Nevada Casinos Found to be Lacking Emergency Response Plans

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Security in casinos has been a bone contention for a while now owing to the mass shooting tragedies that have occurred in similar venues in the US – Las Vegas is by far the most affected by this with shootings occurring quite often. Necessary precautions are therefore natural extensions of important security measures required to ensure that such kind of occurrences are stopped.

Now, reports have arisen pertaining to nearly half of the 155 Nevada-based casinos that failed to file emergency response plans or updates that they were required to act on a decade ago. The Las Vegas Review-Journal that covered the story also reported that very many resorts in the densely developed Las Vegas Strip were using emergency plans that had not been updated since 2012. This is inclusive of the Mandalay Bay, the MGM Resorts-owned casino where a gunman shot at people from the 32nd-floor windows using high-powered rifles. A total of 58 people lost their lives during the incident with countless more sustaining injuries.

While MGM Resorts’ management declined to comment on the fact that state records were showing that a number of it’s the company’s Strip resorts had not updated their plans since 2008, the gave an official statement that suggested that the updated plans would be re-submitted to county officials on request within the just-concluded month.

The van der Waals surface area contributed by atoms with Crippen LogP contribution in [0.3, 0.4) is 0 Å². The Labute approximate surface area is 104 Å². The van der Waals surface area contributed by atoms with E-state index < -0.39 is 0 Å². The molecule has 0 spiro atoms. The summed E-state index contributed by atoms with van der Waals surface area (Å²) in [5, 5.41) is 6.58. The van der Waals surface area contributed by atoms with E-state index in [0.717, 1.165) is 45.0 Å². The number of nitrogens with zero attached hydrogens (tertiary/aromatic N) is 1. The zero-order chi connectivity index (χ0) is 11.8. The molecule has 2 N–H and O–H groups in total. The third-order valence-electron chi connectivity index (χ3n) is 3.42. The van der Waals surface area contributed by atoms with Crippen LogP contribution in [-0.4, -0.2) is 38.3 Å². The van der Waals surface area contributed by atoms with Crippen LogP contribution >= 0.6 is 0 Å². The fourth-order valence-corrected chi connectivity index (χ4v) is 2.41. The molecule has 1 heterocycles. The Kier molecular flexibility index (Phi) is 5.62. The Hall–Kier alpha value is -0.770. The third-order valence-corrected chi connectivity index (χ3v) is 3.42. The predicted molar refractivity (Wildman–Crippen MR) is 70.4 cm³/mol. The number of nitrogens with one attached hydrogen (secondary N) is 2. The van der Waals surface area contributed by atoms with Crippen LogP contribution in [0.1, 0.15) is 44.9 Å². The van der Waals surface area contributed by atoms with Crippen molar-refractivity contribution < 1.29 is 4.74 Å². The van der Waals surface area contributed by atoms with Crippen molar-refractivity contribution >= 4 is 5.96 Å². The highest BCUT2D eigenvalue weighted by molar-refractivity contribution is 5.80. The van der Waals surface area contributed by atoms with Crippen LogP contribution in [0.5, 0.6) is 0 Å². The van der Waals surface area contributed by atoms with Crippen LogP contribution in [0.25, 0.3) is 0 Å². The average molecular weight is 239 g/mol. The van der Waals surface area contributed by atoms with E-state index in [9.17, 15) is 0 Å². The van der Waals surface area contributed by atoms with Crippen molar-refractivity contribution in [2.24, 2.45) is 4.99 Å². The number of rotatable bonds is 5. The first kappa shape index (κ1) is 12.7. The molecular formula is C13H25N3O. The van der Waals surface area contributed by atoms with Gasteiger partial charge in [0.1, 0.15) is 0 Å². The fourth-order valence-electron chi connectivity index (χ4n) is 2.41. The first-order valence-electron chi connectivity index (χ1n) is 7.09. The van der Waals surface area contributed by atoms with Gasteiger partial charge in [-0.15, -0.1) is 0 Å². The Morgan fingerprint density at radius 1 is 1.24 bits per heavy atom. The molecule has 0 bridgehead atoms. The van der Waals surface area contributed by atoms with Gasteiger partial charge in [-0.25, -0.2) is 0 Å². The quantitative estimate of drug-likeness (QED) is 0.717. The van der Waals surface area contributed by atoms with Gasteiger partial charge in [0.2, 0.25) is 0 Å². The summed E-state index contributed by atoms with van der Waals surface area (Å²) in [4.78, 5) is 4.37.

Already, the Division of Emergency Management – which is overseen by the Department of Public Safety – has begun sending letters to various casinos seeking the submission of updated emergency plans.

According to former Democrat lawmaker, John Oceguera, who also happens to be a leading supporter of the legislative audit that slammed the Division of Emergency Management for failing to properly keep track of the plans, the law still applied to catastrophic events today.

“An emergency plan covers a wide variety of incidents, including active shooters,” he said. “There needs to be some teeth in the law so folks are compelled to act. A plan on a shelf is virtually useless if it’s not getting to the people who need to see it and use it.”

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